Macworld Expo ProgramI recently put a bunch of Macworld Expo programs and guides up for auction on eBay. These items, which have been sitting in various boxes and drawers for over 10 years were in very good — or even mint — condition, perfect for a collector.

I got immediate interest from a Twitter user who wanted to buy the lot of them at a fixed price. I’d already listed a few of them on eBay and I thought I might do better at auction.

Apparently, he wasn’t interested in bidding on them. No one was. Except the buyer from hell.

The buyer from hell bought one program for 99¢ and another for $1.99. Although I’d listed each with Priority Mail Flat Rate Envelope shipping at $6.95 (to cover shipping, handling, eBay listing, and PayPal costs), I figured I’d cut him a deal and send the two programs together in the same envelope. So I invoiced him a total of $8.95 for shipping — a savings of $4.95. I figured he’d be happy that I’d just saved him some money without him even asking.

What I got, however, was a long-winded request to package the two programs in a large box with a lot of padding around them. I was to ship this box by parcel post to save him even more money.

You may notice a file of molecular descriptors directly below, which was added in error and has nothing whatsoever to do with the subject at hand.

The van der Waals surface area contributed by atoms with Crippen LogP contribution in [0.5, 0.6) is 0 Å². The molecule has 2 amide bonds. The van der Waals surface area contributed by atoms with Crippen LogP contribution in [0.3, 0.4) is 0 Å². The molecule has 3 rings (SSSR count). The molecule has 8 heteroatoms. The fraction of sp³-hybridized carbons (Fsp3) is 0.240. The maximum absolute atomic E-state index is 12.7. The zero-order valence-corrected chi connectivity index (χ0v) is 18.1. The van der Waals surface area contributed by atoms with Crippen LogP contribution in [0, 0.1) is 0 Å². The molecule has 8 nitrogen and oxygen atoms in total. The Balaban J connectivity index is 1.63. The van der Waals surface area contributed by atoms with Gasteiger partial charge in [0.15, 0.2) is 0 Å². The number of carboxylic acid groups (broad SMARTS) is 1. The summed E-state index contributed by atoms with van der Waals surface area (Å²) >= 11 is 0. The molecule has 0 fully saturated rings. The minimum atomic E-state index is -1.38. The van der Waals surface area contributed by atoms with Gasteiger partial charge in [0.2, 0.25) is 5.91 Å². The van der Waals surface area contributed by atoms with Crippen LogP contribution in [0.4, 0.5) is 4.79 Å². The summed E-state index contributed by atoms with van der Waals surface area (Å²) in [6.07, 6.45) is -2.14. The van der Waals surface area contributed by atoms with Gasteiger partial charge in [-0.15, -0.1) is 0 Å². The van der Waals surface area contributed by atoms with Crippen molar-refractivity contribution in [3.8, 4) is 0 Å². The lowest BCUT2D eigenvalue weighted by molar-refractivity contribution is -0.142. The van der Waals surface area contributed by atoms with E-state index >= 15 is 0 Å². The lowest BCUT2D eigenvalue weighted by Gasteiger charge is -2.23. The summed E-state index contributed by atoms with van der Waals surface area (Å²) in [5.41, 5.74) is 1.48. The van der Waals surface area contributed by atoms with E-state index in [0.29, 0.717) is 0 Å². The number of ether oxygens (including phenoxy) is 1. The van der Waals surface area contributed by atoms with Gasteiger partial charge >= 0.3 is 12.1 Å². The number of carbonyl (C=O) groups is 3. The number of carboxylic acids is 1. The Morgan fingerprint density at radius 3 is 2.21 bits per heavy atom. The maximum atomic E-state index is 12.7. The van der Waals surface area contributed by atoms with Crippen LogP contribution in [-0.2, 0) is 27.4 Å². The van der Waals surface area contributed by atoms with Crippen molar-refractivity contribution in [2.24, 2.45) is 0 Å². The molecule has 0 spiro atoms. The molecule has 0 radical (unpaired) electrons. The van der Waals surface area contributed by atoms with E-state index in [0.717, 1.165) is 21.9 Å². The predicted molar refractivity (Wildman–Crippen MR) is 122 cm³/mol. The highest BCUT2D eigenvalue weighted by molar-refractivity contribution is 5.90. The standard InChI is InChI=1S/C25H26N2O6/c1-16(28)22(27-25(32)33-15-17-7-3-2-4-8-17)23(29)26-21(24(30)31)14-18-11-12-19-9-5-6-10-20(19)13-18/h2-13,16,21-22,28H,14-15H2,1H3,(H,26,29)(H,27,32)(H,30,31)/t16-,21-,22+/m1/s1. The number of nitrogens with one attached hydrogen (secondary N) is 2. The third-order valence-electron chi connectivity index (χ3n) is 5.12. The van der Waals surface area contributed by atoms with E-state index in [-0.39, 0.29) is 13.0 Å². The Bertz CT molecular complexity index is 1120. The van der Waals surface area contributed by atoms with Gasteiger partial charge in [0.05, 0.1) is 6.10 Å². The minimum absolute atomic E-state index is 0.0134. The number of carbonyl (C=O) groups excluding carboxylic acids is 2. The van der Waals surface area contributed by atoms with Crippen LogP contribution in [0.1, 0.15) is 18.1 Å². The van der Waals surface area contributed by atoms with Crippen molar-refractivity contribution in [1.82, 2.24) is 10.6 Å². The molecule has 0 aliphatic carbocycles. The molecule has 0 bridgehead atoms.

So here’s a guy who spent less than $3 on two items that he wants me to treat as if they’re worth thousands.

I tweeted about this on Twitter. I got a few responses that confirmed I wasn’t crazy to be thinking that this guy was asking too much.

I was not prepared to find an appropriately sized box and lightweight padding to ship $3 worth of paper. I reminded him that the auction specified Flat Rate Envelope as the shipping method. (I personally think this is the best way to ship a document like this as it holds it flat and it can’t shift around in the envelope.)

He wrote back with another long-winded, whining message to say that I could use a flat rate box. The post office provides them for free. I can then use newspaper to pad around the programs.

So now he was suggesting an extra trip to the post office — unless he supposed that I’d go to the post office with all my packing material and prepare the package there.

For $3 worth of paper.

Like I didn’t have better things to do with my time.

I ignored his message until after the holiday. He wrote again and copied the message to me. I wrote back to say that I wasn’t going to do any special packaging. That it would be either flat rate envelope as specified in the auction description or we’d cancel the sale. I also reminded him that he had not contacted me before the auction close to ask if I’d do special handling for these items. I told him we could have prevented this misunderstanding if he’d communicated with me in advance.